Over 24 years ago I met a man named Mr. Rose who was a parishioner in the first parish to which I was assigned as a priest.  My guess was that he was about 45 years old but I never really knew for sure. I don’t think I ever learned his name until my second year in the parish but I had become familiar with his face almost as soon as I had arrived in the parish.  He came to Mass every Sunday and attended almost every parish activity by himself.  He sat in the middle of the center pew of the church, he wore one of two very similar looking suits every time I saw him, and although he was very polite I don’t know that I ever saw him engage any one in an actual conversation.  If I ever encountered him personally it was after Mass while I was greeting parishioners. He would simply nod as he went by.  He was intriguing because of his almost complete silence, his persistent presence and the sadness that always seemed to emanate from him.  I wondered if I was ever going to get to know him and his story; and then one day he called the parish office for an appointment and wanted to see me.  We met several times over the next few months.  He was a single man who worked at a grocery store. He explained that he had been feeling sad ever since his mother died and he did not know how to shake it.  At first I told him that it was very normal to feel sad after losing a parent and that at the very least it would probably take a full year before things would begin to feel somewhat normal again.  But he explained that it had been several years and he still felt pretty much the same way.  I asked him how long it was since his mother had passed and he said that it was now well over 10 years ago.  I have to say that this was very surprising to me.  Here was a middle aged man who had been talking to me as if his mother had died in the very recent past but now I realized that he had been in this state of malaise for over a decade and saw no way to ever change his life situation.  It was as if the life he had lived had simply been dealt to him and that he had no control or even influence over it.  He was an only child who had lived in the same house from the time he was born and was now living there by himself since his mother’s death.  I saw, however, that he did want to rise above his sadness, and although, I did not know the answer, I hoped very much that I could help him.  Then finally at one of our meetings I asked him the following question.  “Mr. Rose,” I said, “have you ever done anything for anyone?”  He kind of looked a bit puzzled at first, as if he wondered what my question had to do with his situation, but after a bit of a pause he said that he really could not remember any time that he extended himself to anyone.  I explained to him that helping other people always tended to lift my spirits and I thought maybe it would help him as well.  The rest, as they say is history. Mr. Rose agreed to help out at a local soup kitchen and became a regular there.  Eventually he became very involved in the parish, and especially in any service activities. He became much more socially outgoing and his spirits rose almost exponentially.  He wrote to me a couple years after I had been transferred and thanked me for the time I had shared with him and that he had come to see my question as an “epiphany,” that literally brought him to new life.  You know what, folks?  I think Mr. Rose’s epiphany can be an epiphany for each of us.  If we ever feel like we are in a rut that we can’t get out of, there is nothing like asking ourselves what we can do for others to pick ourselves up.  Isn’t that what the three wise men did?  They took themselves out of their own safe little comfort zones and ended up walking differently for the rest of their lives.  That’s what happened with Mr. Rose.  He brought himself to new life. I’m thinkin’ it could happen to us too.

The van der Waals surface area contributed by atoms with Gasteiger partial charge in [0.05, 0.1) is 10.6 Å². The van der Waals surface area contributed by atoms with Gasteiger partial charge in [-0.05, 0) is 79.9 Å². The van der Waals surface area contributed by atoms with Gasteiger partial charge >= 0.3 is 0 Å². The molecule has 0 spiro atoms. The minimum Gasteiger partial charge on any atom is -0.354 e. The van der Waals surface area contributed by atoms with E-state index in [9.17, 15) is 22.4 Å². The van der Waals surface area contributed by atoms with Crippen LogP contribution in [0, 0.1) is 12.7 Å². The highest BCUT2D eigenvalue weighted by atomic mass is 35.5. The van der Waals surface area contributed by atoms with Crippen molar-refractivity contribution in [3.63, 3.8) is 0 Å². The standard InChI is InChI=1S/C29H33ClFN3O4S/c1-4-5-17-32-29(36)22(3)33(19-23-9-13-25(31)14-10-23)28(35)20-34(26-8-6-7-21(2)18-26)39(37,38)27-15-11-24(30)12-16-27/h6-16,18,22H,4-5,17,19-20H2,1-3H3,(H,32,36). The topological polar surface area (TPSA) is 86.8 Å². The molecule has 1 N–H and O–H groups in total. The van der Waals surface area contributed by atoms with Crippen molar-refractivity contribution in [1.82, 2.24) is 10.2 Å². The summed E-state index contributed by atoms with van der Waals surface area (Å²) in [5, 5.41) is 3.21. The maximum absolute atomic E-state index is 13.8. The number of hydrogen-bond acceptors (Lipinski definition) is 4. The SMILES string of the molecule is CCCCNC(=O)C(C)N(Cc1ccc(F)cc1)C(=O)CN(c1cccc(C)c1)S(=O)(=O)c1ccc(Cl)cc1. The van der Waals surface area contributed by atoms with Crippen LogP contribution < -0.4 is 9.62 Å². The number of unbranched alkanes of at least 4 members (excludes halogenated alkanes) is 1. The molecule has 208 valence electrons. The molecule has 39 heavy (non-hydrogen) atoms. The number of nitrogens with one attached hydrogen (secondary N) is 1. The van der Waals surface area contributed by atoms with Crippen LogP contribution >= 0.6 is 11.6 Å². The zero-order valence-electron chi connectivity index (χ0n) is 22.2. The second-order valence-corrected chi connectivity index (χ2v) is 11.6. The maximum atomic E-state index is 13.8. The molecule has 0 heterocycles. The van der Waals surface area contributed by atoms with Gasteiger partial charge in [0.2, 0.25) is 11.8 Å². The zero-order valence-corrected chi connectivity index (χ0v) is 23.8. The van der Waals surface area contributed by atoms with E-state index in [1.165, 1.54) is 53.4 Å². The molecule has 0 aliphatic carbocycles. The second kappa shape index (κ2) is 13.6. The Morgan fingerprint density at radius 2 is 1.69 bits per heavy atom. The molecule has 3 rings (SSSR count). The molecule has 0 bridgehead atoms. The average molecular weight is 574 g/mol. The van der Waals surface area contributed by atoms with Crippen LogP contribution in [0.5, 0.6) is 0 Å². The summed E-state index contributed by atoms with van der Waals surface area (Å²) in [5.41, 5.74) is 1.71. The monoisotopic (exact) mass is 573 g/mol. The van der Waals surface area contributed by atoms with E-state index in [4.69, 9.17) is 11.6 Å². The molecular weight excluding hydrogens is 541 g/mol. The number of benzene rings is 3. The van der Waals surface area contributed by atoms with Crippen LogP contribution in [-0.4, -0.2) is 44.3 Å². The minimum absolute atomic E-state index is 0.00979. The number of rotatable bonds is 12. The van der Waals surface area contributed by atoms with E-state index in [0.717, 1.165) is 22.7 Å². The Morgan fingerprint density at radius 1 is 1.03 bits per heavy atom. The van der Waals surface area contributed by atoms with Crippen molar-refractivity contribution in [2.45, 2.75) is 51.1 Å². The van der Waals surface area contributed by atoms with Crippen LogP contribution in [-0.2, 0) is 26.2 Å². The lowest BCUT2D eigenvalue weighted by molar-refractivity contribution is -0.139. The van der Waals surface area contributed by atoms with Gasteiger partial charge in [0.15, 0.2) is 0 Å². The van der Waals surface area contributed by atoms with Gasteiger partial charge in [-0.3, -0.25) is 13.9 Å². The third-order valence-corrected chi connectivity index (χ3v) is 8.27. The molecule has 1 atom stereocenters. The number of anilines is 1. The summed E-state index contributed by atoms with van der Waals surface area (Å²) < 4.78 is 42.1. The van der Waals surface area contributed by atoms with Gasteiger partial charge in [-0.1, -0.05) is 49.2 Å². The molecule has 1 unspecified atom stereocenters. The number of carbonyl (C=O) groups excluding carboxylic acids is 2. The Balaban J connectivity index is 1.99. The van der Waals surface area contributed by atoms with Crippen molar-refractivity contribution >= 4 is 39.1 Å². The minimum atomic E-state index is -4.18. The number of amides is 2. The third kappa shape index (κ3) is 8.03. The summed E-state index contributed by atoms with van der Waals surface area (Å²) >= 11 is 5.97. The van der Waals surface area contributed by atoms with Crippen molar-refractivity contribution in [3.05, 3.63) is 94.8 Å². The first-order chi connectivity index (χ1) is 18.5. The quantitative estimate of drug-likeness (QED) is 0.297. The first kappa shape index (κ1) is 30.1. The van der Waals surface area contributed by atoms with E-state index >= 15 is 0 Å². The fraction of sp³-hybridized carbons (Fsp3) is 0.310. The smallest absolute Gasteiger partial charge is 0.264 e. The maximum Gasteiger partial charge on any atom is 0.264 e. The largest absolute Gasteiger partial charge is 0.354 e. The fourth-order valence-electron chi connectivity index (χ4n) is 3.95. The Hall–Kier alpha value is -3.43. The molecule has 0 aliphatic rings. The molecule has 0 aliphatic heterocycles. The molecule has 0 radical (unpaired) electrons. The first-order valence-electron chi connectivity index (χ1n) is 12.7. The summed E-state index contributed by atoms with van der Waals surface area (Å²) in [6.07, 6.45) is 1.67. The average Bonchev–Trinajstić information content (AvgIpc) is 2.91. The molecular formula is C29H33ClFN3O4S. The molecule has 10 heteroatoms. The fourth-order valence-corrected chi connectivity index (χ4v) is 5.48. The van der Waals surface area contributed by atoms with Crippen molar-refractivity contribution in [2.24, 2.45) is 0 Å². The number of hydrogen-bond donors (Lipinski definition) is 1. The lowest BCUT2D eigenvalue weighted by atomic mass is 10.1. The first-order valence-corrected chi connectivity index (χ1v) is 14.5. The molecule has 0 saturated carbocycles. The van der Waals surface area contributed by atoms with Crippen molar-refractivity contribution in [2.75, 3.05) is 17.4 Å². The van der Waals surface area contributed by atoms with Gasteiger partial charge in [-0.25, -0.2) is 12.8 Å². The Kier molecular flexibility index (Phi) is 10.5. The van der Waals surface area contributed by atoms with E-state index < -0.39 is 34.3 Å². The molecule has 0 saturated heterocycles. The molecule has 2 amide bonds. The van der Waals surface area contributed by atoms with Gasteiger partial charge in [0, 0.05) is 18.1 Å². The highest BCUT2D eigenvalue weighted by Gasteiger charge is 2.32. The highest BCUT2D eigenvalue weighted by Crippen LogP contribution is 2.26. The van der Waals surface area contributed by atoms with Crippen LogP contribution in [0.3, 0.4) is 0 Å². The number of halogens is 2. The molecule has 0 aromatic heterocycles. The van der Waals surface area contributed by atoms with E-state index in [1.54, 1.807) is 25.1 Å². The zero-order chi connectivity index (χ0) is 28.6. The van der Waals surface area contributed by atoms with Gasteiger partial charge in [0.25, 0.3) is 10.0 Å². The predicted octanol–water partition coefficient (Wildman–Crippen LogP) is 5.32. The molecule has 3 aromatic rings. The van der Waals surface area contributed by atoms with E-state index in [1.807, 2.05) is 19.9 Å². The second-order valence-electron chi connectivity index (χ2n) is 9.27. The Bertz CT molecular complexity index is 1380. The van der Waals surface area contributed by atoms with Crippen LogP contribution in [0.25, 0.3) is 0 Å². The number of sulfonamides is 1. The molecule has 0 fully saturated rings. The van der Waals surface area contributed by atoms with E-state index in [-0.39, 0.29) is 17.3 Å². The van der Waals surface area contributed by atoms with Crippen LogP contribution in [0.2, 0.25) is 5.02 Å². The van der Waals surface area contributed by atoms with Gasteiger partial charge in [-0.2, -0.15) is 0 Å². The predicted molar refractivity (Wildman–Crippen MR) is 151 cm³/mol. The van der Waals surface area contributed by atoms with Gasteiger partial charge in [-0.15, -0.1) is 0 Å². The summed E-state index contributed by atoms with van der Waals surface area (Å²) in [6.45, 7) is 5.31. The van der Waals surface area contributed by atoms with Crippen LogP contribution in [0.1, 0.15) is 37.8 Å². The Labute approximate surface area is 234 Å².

AuthorCathy Remick